Anne of Green Gables | Study Guide

L. M. Montgomery

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Anne of Green Gables | Chapter 28 : An Unfortunate Lily Maid | Summary



Anne and her friends have gathered at the Barrys' pond to act out the story of Elaine, "The Lily Maid of Astolat," a poem by Tennyson they studied at school during the winter. It's a highly romantic poem, but no one wants to play Elaine—Anne because she thinks red hair is unsuitable for a heroine, and the other girls because they're afraid: acting the part requires floating across the pond on a barge.

Finally, Anne agrees to take the part. She lies down on the bottom of the rowboat and closes her eyes while her friends drape the "barge" in black. A yellow scarf is arranged over Anne's still form, and she holds an iris because no lilies were available. Quoting from the poem, the girls give Anne her send-off, then run down to the lower headland, where they'll pretend to be King Arthur and his two companions in Camelot when the rowboat fetches up against the bank.

As Anne floats along, her eyes closed, she suddenly becomes aware the boat has sprung a bad leak. The oars are back at the landing, and the boat will sink long before it reaches the girls awaiting it. Anne gives "one gasping little scream," then gathers her wits. She knows there's only one way she can save herself: if the boat floats close enough to one of the bridge piles, maybe she can grab the pile and pull herself out. The boat does bump up against a pile, and Anne manages to haul herself out. She clings to the pile as the boat floats away. Now what will she do? Meanwhile the other girls have seen the boat sink and assume Anne is inside. Shrieking, they rush off for help.

Anne waits and waits, her arms becoming tired and sore. Just as she thinks she can't stand the pain any longer, Gilbert Blythe rows up to the bridge. Quickly he rows over to Anne. Miserable and furious, Anne allows him to help her into the boat. As briefly as possible, she tells him what has happened and asks him to row her to the landing. There she hops out onshore.

But Gilbert stops her: "Anne, look here ... Can't we be good friends?" He's sorry he made fun of her hair so long ago. Besides he thinks her hair is pretty now. Anne's heart gives "a quick, queer little beat." But two years ago Gilbert humiliated her in front of the whole school. She's still too bitter to forgive him. Coldly and emphatically she tells him no. Now Gilbert angrily responds, "I'll never ask you to be friends again, Anne Shirley." He jumps back into his skiff, grabs the oars, and rows away as fast as he can. Head high, Anne stalks away.

Very soon she meets Diana and Jane, who are frantic with relief at the sight of her. When Anne explains what has happened, Jane coos at how romantic the scene must have been. She's certain Anne will "speak to him after this." "Of course I won't," retorts Anne. She never wants to hear the word romantic again. And she has a feeling they won't be allowed to row on the pond from now on.


It seems Anne can't swim, for she never considers that option. The other girls also must be unable to swim since they rush off without wondering whether they might be able to rescue her themselves. It shows how much freedom children are allowed at this period. It is hard to imagine modern parents allowing their children near water if none of them could swim!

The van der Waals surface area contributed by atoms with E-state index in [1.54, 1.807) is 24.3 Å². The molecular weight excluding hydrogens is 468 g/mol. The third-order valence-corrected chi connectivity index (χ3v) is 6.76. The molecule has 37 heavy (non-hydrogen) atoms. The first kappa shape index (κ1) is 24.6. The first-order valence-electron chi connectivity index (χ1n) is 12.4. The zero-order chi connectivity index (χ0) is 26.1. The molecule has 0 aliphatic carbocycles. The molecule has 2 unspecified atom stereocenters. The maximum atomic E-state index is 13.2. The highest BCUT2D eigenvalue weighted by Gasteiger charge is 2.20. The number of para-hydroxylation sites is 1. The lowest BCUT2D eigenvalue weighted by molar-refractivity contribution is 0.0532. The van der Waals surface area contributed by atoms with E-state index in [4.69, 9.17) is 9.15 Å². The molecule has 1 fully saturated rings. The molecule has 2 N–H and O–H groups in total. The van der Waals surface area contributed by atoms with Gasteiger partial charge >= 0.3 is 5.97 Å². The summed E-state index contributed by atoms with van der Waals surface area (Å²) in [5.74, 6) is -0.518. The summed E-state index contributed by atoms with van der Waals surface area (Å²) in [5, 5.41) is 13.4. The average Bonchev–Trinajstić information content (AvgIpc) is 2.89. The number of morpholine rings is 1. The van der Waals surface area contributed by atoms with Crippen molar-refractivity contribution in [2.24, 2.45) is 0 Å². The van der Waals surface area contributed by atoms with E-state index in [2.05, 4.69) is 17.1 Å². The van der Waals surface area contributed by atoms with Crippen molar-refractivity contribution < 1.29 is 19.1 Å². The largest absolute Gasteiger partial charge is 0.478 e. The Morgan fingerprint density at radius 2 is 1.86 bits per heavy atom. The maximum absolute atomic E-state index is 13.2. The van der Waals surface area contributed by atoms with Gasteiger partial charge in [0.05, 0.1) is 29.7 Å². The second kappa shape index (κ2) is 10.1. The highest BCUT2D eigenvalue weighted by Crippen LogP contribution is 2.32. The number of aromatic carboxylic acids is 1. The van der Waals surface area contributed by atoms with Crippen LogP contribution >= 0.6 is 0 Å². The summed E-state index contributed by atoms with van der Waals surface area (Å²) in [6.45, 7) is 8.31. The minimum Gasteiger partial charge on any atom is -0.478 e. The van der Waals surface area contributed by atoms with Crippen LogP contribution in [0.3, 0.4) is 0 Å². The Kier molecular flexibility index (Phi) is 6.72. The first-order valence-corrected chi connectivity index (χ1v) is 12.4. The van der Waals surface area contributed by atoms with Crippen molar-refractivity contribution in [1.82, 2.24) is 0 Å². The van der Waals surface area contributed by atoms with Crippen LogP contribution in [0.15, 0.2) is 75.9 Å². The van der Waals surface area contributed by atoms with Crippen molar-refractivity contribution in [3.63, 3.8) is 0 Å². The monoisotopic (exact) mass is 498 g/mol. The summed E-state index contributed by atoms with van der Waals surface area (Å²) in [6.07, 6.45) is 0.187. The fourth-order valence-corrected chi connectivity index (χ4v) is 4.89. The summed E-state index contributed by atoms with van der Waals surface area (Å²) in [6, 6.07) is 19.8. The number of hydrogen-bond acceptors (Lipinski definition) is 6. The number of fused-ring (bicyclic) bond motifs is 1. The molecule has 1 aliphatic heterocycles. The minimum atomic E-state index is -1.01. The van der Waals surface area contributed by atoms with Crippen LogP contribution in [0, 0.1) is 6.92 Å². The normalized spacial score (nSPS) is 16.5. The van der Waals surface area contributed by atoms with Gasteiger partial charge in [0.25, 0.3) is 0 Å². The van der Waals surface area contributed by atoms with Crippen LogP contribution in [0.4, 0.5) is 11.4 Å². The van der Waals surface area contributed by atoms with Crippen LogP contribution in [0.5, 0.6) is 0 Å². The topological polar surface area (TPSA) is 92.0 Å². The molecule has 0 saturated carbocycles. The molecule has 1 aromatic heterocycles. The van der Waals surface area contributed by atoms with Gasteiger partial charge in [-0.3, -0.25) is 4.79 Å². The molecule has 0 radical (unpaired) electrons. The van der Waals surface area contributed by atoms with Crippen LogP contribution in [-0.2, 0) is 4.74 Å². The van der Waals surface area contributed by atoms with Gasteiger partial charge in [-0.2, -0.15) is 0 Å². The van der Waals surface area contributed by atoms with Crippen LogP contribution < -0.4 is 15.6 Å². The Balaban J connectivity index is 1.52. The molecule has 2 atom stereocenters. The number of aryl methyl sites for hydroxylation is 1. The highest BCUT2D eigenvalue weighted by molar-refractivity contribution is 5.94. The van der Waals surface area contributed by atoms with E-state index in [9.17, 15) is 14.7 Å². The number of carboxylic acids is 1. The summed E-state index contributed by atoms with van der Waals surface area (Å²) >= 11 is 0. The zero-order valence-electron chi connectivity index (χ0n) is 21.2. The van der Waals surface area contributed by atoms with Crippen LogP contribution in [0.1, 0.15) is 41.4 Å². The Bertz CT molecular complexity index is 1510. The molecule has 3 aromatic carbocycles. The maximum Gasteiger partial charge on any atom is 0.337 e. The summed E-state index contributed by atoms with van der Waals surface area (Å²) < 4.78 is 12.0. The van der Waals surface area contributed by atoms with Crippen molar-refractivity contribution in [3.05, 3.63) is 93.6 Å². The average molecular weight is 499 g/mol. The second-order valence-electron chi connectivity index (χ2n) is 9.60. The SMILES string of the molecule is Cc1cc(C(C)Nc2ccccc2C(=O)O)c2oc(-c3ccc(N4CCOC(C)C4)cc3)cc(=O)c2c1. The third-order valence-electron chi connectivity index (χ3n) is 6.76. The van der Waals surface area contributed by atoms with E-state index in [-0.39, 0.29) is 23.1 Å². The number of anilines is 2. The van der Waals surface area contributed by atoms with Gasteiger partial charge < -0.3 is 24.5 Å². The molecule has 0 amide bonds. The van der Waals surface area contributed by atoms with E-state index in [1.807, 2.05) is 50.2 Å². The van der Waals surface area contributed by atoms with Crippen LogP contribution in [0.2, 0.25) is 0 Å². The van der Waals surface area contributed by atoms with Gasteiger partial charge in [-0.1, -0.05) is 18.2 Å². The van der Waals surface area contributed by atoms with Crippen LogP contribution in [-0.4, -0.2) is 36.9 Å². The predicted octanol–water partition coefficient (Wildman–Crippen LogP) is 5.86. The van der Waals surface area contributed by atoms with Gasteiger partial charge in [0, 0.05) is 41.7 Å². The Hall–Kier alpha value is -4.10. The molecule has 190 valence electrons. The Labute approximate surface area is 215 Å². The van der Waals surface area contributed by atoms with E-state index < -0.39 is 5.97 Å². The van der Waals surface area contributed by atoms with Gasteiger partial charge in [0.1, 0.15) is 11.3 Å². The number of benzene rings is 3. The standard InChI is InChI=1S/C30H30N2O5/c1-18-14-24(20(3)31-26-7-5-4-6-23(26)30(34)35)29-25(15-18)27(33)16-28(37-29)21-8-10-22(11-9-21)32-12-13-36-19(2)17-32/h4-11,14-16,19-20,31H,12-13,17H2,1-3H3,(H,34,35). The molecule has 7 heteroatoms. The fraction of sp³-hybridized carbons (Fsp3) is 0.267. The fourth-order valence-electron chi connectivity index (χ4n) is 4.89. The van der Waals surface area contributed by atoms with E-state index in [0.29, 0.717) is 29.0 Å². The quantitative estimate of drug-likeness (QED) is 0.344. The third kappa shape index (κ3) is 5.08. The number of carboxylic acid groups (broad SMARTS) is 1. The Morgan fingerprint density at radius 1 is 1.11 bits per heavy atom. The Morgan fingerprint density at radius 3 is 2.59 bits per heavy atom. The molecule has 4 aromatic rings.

Anne ends up in a perilous position, and it's genuinely romantic that Gilbert shows up at just the right moment. At least it would be romantic if Anne could see it that way. Her rage isn't the only funny part in the chapter. Montgomery perfectly captures the way girls talk when they're playing a "pretending" game. There's much more narration than action, and the girls weave passages from "Elaine" into their dialogue to hilarious effect: for example, "Now she's all ready," said Jane. "We must kiss her quiet brows."

At this stage in their lives, Anne and the other girls are enthralled with melodrama—readers will recall the kinds of things they write in their story club. Dramatic accounts of romance and rescue are all they read, and "Elaine" is exactly the kind of poem they love. From Tennyson's Idylls of the King it is the story of an innocent young girl who falls in love with Lancelot and dies of grief when he doesn't love her in return. Her body is draped in black, placed on a barge, and sent off on the river, eventually floating to a spot where King Arthur, Lancelot, and Queen Guinevere find it. Poor Anne! If Lancelot could have rescued her, everything would have been perfect. Having the rescuer be Gilbert ruins everything.

It's noteworthy Anne says she's finished with romance in this chapter. She has seen for herself the gap between reality and her ideas of romance. Perhaps she and her friends will play "pretending" games a little longer, but the world of imaginative play is almost over for Anne. Two chapters after this one, she'll be a young woman who would never think of drifting away in a boat while pretending to be dead.

As a side note, Montgomery never explains why the pond has a current. Exactly where Anne is being swept away is not clear. But Anne's beloved brooks would be too shallow for this adventure, and Montgomery hasn't written a river into the story—so the Barrys' pond it must be.

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